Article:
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The test of the Government’s mobile alert message system will take place between 6pm and 7pm.
All mobile phones that are switched on, in coverage, and that are capable of receiving it will be automatically sent the alert.
This emits a loud warning sound and shows a warning message. The alerts are sent automatically, using cell broadcast technology, and there is no way to opt out of the service.
Emergency Management Otago director Chris Hawker said the messaging system was a "21st century" measure, and a potentially life-saving improvement to alert people in emergencies.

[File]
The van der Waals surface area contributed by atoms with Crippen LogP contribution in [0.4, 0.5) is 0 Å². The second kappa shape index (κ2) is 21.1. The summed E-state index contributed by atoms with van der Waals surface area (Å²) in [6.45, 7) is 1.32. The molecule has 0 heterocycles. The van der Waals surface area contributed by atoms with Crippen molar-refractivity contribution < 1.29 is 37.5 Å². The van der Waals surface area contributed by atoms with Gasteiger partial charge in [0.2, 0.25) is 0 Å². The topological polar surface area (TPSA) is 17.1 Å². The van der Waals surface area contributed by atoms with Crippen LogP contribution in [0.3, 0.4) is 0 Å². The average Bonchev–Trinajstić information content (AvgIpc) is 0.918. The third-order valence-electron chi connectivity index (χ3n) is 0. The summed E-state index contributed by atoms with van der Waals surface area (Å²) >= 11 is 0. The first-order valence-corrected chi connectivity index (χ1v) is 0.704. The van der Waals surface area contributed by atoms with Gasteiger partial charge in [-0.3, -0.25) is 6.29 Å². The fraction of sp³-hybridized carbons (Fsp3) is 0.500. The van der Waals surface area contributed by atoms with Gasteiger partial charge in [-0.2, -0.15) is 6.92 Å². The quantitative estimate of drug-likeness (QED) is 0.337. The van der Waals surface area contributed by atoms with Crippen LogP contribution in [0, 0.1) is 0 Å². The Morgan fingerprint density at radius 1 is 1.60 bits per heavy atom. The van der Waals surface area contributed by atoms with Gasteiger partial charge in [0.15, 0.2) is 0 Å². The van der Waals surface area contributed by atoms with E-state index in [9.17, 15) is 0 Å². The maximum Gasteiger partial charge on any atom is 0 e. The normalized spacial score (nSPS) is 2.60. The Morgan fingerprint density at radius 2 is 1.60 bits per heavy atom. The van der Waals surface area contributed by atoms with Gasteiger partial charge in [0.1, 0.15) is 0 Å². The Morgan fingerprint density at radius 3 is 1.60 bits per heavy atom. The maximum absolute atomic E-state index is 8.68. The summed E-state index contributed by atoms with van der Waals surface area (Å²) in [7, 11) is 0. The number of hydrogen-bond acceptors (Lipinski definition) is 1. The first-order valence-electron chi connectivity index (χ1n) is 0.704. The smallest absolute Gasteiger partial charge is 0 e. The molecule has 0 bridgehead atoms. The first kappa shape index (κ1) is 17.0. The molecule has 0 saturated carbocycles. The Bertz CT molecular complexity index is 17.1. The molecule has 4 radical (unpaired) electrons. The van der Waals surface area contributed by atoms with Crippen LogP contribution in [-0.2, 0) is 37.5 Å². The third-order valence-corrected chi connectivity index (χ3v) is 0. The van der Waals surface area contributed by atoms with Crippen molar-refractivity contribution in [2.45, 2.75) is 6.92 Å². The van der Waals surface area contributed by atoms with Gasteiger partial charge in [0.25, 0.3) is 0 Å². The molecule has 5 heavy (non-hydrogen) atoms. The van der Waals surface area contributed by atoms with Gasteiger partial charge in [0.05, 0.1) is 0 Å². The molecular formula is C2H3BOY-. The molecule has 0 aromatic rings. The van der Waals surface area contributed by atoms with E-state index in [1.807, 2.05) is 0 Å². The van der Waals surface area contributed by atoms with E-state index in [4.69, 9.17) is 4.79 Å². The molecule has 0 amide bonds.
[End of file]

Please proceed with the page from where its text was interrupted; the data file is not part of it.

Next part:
"It’s a serious thing, done for a serious reason and should be seen in a very positive light," Mr Hawker said.
He was "pretty optimistic" that cellphone users would not be confused by the test warning message.
If the technology had been available, the alerts would have been sent out during the July floods on the Taieri Plain and after the Kaikoura earthquake late last year, he said.
After that earthquake many people, including those in emergency management, realised that tsunami alerts had to be improved.
He advised people receiving the mobile phone alert to "read the message".
"Understand what it’s about, appreciate what it’s there for."
If people ever heard the alert again, and it was not a published test, "then follow the instructions", he said.
Perhaps only about one-third of cellphones would be capable of receiving the emergency message initially, but as people bought new phones and updated older models, it was hoped about 80% of cellphone users could eventually receive the alerts, he said.